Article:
A story: there is a woman named D who is married to a ship captain named M. The two of them were married just before M went into his first voyage overseas as a sailor (“seaman” is how we Filipinos refer to these men who run the world’s shipping vessels). Out of every year, M and D would meet and be together for one or two months; so 10 months out of 12 they would not be physically in contact. Before the days of internet, D and M would communicate with telegrams and snail mail and long distance phone calls (in fact, D was the first person in my neighborhood to have a telephone back in the days when only business establishments have phone lines; and in fact, my mom owes a lot to D and her telephone because my mom would communicate with her sisters in Canada using this device). Today, D and M have been married for 39 years. They are still together. Ten years ago, M stopped working and settled with his wife in their condo near a mall. Their only child (my childhood playmate K), has finished her studies and was about to get  married. So there is no more need for M to hop into a ship again. I  am curious though — how does it feel for D to now be constantly around M’s presence after him being gone all those long years?

D & M’s story is one that has been happening hundreds of thousands of times among Filipinos. Ever since the government made it a policy to send foreign workers abroad in the 70s to supplement our much-needed dollar reserves, the story of couples who have to sustain their relationships from thousands of miles away has been a quintessential Filipino story (or at least, Filipino middle class story — the class D and Class A have a different one, a topic for another blog post).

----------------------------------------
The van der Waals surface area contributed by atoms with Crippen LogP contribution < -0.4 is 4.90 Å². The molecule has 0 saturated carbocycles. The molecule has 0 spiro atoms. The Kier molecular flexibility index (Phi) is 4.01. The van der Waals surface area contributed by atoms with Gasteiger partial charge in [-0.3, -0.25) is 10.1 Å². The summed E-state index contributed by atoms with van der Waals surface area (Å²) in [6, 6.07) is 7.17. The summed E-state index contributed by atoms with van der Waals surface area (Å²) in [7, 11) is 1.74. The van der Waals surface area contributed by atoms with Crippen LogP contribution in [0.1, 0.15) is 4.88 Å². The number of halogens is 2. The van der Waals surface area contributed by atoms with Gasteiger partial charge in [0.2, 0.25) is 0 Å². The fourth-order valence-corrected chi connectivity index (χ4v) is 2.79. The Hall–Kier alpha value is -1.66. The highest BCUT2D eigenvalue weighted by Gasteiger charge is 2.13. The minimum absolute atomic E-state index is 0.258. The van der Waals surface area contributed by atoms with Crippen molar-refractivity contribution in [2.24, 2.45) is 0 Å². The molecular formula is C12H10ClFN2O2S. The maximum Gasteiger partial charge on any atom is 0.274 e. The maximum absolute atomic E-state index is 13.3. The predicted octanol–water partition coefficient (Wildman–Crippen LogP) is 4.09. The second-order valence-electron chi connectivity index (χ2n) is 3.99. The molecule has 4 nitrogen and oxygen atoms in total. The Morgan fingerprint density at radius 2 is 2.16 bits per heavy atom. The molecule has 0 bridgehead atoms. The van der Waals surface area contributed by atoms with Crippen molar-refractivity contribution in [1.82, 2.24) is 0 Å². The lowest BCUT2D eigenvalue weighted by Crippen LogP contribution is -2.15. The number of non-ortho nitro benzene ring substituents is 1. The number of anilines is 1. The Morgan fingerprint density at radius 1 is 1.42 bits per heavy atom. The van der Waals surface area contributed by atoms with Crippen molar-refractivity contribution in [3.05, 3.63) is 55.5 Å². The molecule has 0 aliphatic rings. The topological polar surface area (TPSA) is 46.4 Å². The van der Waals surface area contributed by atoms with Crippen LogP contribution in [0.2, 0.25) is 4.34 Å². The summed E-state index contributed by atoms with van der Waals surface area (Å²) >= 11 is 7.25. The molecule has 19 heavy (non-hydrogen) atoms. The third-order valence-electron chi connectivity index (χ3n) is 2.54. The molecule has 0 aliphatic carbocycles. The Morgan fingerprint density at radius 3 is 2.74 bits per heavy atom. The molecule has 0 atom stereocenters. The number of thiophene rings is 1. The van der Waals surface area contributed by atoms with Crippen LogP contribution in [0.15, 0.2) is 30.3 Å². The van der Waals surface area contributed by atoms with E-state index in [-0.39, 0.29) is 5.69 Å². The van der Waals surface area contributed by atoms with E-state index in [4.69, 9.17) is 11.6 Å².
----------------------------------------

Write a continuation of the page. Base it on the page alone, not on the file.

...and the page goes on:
It takes a certain faith and resilience to make an LDR work. Especially an LDR that spans years or decades even. Not a few relationships that I personally know have crumbled because the male or female partner was abroad.

There is a song in Tagalog by Joel Ayala (I mentioned in a previous post that it was by Noel Cabangon; well I was wrong — my bad) which I think is the theme song for Pinoy OFWs and their significant others. It is called “Walang Hanggang Paalam”. It’s melody is a sad guitar, accompanied by what sounds like a banduria, and the lyrics go like, “at habang magkalayo, papalapit pa rin ang puso/ kahit na magkahiwalay, tayo’y magkasama sa magkabilang dulo ng mundo.” (we move farther apart though our hearts grow together, and meet from different ends of the world — my awkward translation)

Needless to say, I am a hopeless romantic. I believe that love prevails in the end. And despite the difficulties that distance or time or financial/resource constraints will impose, Pinoys will find a way to care for those they love.

Dubai Creek at night, from a boat. There are over 400,000 Filipinos living in Dubai at the moment, which is more than the population of Baguio City. Go figure.


Nationalism or What do Filipinos Care About?

I am presently working in a foreign country as a temporary economic migrant. Someday, I will return home, but for now, I owe my financial resources to this nation whose culture is as different from mine as night is from day.


I was thinking about my situation when I came across this article from one of the blogs I follow and usually comment on.  It is asking about nationalism, how it can be a bad thing, and finally, what Filipinos care about.


First, the question of whether nationalism is “good” or “bad” is maybe a question of gradient and context.  When I was in elementary, the message I got from my teachers is that nationalism is “good” – and that is something we should strive for. We sang the national anthem and recited the “Panatang Makabayan” every morning without fail so this vague thing called “nationalism” could be instilled in our young minds and hearts. I had this idea as a child that it is a noble quality to be willing to die for one’s country. Back then, I was not aware of the nuances – i.e: what exactly are you dying for your country for?

Fast forward to Now.

Nationalism has taken on a bad rap.  The idea that “nationalism” is a dangerous concept probably started in Europe with its issues about the Nazis; fascism;  the breakdown of Yugoslavia due to the nationalist tendencies of the states that made it up; and now the deluge of non-European migrants into European soil. Presently, the US President is the poster child of the poisonous “nationalist” – a word which has become almost synonymous with “bigot”.


A personal story regarding nationalism & immigration: